Ontario Schools to Shift to Remote Learning

Published on April 13, 2021

As the Chief Medical Officer of Health and numerous local medical officers of health have stated, schools have been safe. Ontario has the lowest case rates among provinces for youth under 20, outside Atlantic Canada.


We’ve invested $1.6 billion, upgraded ventilation, supported the hiring of 7000 staff, and consistently ramped up testing, and other health and safety measures. However, the concerning rise in community transmission and ICU occupancy increases the risk that cases will be brought into schools, putting students and staff at risk.


That is why in consultation with the Chief Medical Officer of Health, our government announced that all publicly-funded schools will shift to remote learning following the April Break, and private schools who are operating in-person this week are to do so by April 15. While schools have been safe, this action is necessary to protect our schools as well as keep students, staff and their families safe.


In order to prepare for shifts to remote learning throughout this school year, we’ve invested $224 million in remote learning staffing support, course content, and devices for students. And to build upon our progress and protect schools, our government is accelerating the delivery of vaccines to education staff for all special education staff province-wide, and for education staff in priority neighborhoods in Toronto and Peel.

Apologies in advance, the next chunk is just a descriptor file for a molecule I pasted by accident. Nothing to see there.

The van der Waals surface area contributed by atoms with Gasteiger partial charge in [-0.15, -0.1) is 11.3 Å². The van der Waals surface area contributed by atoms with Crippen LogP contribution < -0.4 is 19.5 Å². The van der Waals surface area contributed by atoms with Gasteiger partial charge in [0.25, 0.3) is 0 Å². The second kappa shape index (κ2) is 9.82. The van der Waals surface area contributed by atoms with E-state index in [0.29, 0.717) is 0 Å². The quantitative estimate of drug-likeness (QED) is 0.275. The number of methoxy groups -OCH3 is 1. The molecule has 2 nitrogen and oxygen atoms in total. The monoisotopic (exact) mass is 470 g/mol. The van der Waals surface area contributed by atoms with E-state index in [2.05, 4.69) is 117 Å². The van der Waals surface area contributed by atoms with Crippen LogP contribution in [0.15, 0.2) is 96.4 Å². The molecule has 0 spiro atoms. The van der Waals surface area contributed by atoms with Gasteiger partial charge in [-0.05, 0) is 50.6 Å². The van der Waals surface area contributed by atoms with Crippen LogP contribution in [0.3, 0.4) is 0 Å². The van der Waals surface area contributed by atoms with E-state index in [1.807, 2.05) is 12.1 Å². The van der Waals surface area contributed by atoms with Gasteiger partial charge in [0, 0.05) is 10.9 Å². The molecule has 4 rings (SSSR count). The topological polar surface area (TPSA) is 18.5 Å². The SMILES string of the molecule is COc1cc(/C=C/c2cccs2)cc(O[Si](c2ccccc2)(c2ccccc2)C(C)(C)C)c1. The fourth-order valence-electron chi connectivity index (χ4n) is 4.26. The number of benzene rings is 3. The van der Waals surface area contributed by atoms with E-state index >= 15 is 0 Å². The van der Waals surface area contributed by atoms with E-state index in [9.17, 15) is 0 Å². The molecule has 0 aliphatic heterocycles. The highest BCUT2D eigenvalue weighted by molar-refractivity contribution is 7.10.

As more supply becomes available, we will expand to other hot-spot regions and in communities across Ontario, because our focus is getting every frontline worker in our school and child care settings immunized. Once elementary students move to remote learning, child care for non-school aged children will remain open, before and after school programs will be closed and emergency child care for the school-aged children of health care and frontline workers will be provided.


As part of the government's efforts to protect the most vulnerable, boards will be required to make provisions for continued in-person support for students with special education needs who require additional support that cannot be accommodated through remote learning.


We know the drastic mental health impacts this pandemic has had on children, and we’ve invested an additional $52.5M in supports for mental health and special education for this school year, which has supported the hiring of over 200 additional mental health workers in schools. This builds on the doubling of permanent mental health funding to $40M and has made it easier for children to access the help they need. We have consistently advocated for open schools – but broader community cases and the upward trend must decline in order to keep schools safe for students and staff, and to ensure they reopen for Ontario’s youth.


That’s why it’s more critical than ever to be diligent in following public health measures, and reduce community transmission, especially amid the increase in variants of concern. We owe it to our kids. We will continue to follow the advice of the Chief Medical Officer of Health to keep students, staff, and families safe, and to determine when schools can safely reopen.


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